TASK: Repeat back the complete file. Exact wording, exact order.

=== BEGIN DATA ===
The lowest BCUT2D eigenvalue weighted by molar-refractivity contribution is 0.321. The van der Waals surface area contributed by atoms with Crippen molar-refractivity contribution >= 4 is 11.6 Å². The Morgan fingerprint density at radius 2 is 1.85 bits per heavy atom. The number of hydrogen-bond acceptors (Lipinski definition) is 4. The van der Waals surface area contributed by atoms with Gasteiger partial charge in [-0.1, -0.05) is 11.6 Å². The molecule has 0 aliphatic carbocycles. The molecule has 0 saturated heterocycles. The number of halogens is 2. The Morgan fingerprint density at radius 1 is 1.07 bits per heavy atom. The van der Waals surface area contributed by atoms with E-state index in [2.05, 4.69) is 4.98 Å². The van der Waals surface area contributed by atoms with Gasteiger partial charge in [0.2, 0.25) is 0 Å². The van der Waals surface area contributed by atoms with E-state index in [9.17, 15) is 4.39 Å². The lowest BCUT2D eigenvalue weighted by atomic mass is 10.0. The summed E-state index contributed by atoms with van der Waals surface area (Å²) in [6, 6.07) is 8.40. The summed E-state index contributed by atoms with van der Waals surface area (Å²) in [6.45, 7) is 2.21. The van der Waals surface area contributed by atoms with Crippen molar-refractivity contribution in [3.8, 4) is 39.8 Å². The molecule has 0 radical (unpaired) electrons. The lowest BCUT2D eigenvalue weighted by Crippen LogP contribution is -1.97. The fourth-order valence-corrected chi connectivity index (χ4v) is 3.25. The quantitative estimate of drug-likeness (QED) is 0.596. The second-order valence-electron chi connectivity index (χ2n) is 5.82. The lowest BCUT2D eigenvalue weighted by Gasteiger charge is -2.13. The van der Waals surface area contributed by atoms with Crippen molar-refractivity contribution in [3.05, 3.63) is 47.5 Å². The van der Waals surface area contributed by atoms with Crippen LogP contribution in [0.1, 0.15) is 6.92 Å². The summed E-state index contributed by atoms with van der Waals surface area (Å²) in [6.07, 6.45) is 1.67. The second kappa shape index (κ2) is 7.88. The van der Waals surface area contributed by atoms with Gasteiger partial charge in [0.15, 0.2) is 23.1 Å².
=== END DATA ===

The lowest BCUT2D eigenvalue weighted by molar-refractivity contribution is 0.321. The van der Waals surface area contributed by atoms with Crippen molar-refractivity contribution >= 4 is 11.6 Å². The Morgan fingerprint density at radius 2 is 1.85 bits per heavy atom. The number of hydrogen-bond acceptors (Lipinski definition) is 4. The van der Waals surface area contributed by atoms with Gasteiger partial charge in [-0.1, -0.05) is 11.6 Å². The molecule has 0 aliphatic carbocycles. The molecule has 0 saturated heterocycles. The number of halogens is 2. The Morgan fingerprint density at radius 1 is 1.07 bits per heavy atom. The van der Waals surface area contributed by atoms with E-state index in [2.05, 4.69) is 4.98 Å². The van der Waals surface area contributed by atoms with Gasteiger partial charge in [0.2, 0.25) is 0 Å². The van der Waals surface area contributed by atoms with E-state index in [9.17, 15) is 4.39 Å². The lowest BCUT2D eigenvalue weighted by atomic mass is 10.0. The summed E-state index contributed by atoms with van der Waals surface area (Å²) in [6, 6.07) is 8.40. The summed E-state index contributed by atoms with van der Waals surface area (Å²) in [6.45, 7) is 2.21. The van der Waals surface area contributed by atoms with Crippen molar-refractivity contribution in [3.8, 4) is 39.8 Å². The molecule has 0 radical (unpaired) electrons. The lowest BCUT2D eigenvalue weighted by Crippen LogP contribution is -1.97. The fourth-order valence-corrected chi connectivity index (χ4v) is 3.25. The quantitative estimate of drug-likeness (QED) is 0.596. The second-order valence-electron chi connectivity index (χ2n) is 5.82. The lowest BCUT2D eigenvalue weighted by Gasteiger charge is -2.13. The van der Waals surface area contributed by atoms with Crippen molar-refractivity contribution in [3.05, 3.63) is 47.5 Å². The van der Waals surface area contributed by atoms with Crippen LogP contribution in [0.1, 0.15) is 6.92 Å². The summed E-state index contributed by atoms with van der Waals surface area (Å²) in [6.07, 6.45) is 1.67. The second kappa shape index (κ2) is 7.88. The van der Waals surface area contributed by atoms with Gasteiger partial charge in [0.15, 0.2) is 23.1 Å².